House says no to salaried spouses

Bill would halt payments to family members from campaign coffers, but victory in the Senate is unlikely.


Julia Dahl
July 24, 2007 3:00AM (UTC)

The House of Representatives just passed a bill that prohibits federal candidates from paying their spouses to work on campaigns. The bill, introduced in June by Rep. Adam Schiff, D-Calif., received bipartisan support.

Last Wednesday, Citizens for Responsibility and Ethics in Washington released a report titled "Family Affair." In the report, CREW said it found that between 2002 and 2006, 64 members of Congress paid family members through either campaign committees or PACs (26 Democrats, 38 Republicans), and 24 had relatives who lobbied Congress. In its report on the bill's passage, the Associated Press reminded readers that "former House Majority Leader Tom DeLay, R-Texas, controlled a PAC that paid his wife and daughter several hundred thousand dollars in consulting fees and expenses over several years."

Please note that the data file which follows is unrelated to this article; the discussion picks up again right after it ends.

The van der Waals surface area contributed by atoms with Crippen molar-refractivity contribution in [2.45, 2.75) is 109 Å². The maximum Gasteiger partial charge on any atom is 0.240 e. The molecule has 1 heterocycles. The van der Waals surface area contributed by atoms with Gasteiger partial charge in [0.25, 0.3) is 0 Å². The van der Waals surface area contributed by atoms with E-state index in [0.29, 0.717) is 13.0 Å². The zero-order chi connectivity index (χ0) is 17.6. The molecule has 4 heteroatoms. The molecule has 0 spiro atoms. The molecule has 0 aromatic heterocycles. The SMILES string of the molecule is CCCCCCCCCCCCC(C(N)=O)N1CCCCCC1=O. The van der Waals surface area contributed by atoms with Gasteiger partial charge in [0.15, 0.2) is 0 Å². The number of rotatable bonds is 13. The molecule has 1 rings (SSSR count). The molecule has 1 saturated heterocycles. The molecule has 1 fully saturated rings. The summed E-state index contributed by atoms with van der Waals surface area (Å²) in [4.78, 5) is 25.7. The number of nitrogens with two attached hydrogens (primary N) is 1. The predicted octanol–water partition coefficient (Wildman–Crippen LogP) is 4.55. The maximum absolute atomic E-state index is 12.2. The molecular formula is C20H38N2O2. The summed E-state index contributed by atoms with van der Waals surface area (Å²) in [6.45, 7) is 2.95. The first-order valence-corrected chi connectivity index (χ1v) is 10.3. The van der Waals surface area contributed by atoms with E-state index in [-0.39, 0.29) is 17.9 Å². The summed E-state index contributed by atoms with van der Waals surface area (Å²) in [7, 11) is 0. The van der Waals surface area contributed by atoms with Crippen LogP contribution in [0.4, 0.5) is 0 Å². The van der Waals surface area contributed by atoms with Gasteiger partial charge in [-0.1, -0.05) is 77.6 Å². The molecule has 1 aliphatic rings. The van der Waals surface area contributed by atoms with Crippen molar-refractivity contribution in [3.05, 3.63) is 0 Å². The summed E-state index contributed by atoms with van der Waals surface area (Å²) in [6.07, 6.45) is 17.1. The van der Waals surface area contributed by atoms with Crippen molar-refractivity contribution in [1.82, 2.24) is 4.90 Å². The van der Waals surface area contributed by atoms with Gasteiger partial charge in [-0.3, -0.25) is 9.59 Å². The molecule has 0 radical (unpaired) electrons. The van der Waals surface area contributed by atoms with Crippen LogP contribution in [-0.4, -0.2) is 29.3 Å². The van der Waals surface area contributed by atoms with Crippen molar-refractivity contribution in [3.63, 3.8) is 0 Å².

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Speaker of the House Nancy Pelosi, D-Calif., and Majority Leader Steny Hoyer, D-Md., both expressed support for the bill, which, according to the Congressional Quarterly, was allowed to bypass the committee process and proceed directly to the floor of the House for a voice vote.

Reports the AP: "Melanie Sloan, executive director of CREW, praised the House action but conceded the bill's prospects in the Senate are 'probably very poor' because Senate rules make it easy to block measures that lack widespread support." Translation: Opponents will, by threatening a filibuster, demand that the bill get 60 votes in order to pass, instead of just straight majority approval.


Julia Dahl

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